What Staff are Reading

What Staff are Reading

Ever wondered what the staff at the Oamaru Library is reading? Well here's your chance! Check out our list below for all the goodies the staff are reading this month

Jean’s pick is ‘The Inheritance of Solomon Farthing’ by Mary Paulson-Ellis (Adult Fiction Rental, PAU)
Solomon Farthing is an “heir hunter” he searches for would-be inheritors of deceased estates. If he is successful he will take a percentage of the estate. However Solomon has fallen foul of a dangerous money shark to whom he owes enormous gambling debts. And so he is on the run and tackling a hitherto unclaimed inheritance in order to save his skin. Alongside seedy Solomon’s story another tale is told. This is the first War World story of Captain Godfrey Farthing’s struggle to keep his men safe until the bells toll the armistice.
This novel is a gripping read. It is heart-wrenching on one hand and an engrossing mystery on the other. I thoroughly enjoyed the fine writing within an ingenious plot.

Glenys’ pick is ‘The Breaking of Eggs’ by Jim Powell (Large Print, POW)
Polish Feliks Zhukovski has believed in communism and written a travel guide for countries behind the iron curtain for 36 years, from the safety of his Paris base. The collapse of the Soviet bloc coupled with an offer from an American publisher to buy his guide sets Feliks enormous challenges. What is his personal history, how can he adjust his lifelong political beliefs, and where does he call home?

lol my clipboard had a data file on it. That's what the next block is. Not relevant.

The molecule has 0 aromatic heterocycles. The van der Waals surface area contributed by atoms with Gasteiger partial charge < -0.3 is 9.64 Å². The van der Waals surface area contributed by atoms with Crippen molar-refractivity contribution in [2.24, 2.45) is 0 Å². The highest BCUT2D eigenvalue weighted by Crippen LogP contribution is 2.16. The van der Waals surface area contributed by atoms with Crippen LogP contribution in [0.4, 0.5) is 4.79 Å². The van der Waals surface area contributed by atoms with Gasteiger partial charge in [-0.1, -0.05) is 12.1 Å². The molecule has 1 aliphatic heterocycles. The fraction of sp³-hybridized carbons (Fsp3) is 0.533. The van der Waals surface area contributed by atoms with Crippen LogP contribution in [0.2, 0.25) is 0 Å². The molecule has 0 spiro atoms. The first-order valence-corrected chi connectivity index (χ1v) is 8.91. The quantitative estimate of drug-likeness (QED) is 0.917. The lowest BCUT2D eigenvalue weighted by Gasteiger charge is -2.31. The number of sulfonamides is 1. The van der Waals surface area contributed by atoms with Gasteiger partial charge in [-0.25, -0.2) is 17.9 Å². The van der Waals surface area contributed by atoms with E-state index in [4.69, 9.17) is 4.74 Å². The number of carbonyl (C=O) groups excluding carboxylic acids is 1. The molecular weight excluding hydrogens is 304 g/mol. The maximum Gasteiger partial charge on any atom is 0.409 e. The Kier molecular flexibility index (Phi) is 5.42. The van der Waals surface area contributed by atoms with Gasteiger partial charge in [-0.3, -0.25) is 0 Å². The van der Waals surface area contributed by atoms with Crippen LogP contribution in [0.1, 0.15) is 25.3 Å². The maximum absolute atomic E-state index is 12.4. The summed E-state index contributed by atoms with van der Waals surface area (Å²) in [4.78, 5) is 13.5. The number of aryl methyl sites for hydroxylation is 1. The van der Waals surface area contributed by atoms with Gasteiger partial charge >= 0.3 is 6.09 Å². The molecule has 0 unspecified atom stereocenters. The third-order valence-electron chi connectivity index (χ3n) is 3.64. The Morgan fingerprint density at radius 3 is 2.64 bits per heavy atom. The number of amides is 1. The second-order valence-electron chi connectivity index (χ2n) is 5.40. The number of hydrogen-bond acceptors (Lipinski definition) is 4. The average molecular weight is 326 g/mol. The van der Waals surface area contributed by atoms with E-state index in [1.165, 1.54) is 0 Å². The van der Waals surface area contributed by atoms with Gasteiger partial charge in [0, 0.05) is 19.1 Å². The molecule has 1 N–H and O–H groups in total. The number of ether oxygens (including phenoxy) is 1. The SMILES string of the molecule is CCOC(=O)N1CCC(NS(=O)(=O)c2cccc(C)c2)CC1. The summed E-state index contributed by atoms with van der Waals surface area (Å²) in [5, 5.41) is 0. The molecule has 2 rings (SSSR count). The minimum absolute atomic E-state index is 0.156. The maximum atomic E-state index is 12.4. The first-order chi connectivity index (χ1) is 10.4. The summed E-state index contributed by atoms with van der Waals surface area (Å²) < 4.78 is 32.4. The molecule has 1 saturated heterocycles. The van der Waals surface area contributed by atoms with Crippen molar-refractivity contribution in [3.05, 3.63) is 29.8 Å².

This intriguing view of how some Europeans survived the hideous wars and dictatorships of the 20th Century also exposes the deep flaws and ongoing repercussions of the political systems of Stalin and Hitler.

Kerrie’s pick is ‘The Blacksmith Queen’ by G.A. Aiken (Adult Fiction Rental, AIK)
With the demise of the Old King, there’s a prophesy that a queen will ascend to the throne of the Black Hills. Bad news for the king’s sons, who are prepared to defend their birthright against all comers. But for blacksmith Keeley Smythe, war is great for business. Until it looks like the chosen queen will be Beatrix, her younger sister. Now it’s all Keeley can do to protect her family from the enraged royals.
Luckily, Keeley doesn’t have to fight alone. Because thundering to her aid comes a clan of kilt-wearing mountain warriors called the Amichai. Not the most socially adept group, but soldiers have never bothered Keeley, and rough, gruff Caid, actually seems to respect her. A good thing because the fierce warrior will be by her side for a much longer ride than any prophesy ever envisioned
A funny action packed fantasy adventure.

Lisa’s pick is ‘Dead People I Have Known’ by Shayne Carter (Adult Non Fiction/Music & Performing Arts)
The legendary New Zealand musician Shayne Carter tells the story of a life in music, taking us deep behind the scenes and songs of his riotous teenage bands Bored Games and the Doublehappys and his best-known bands Straitjacket Fits and Dimmer
Superb Kiwi Rock bio that evoked sublime nostalgia for this middle-aged NZ music appreciator. Funny, tragic and poignant.

Zuni’s pick is ‘The Language of Kindness’ by Christine Watson (Adult Non Fiction/Health & Wellbeing, 610.73 WAT)
Christie Watson was a nurse for twenty years. Taking us from birth to death and from A&E to the mortuary, The Language of Kindness is an astounding account of a profession defined by acts of care, compassion and kindness.
An eye-opening account of her life as an NHS nurse (UK), not for the faint-hearted but extremely engaging.

Kerrie Gamble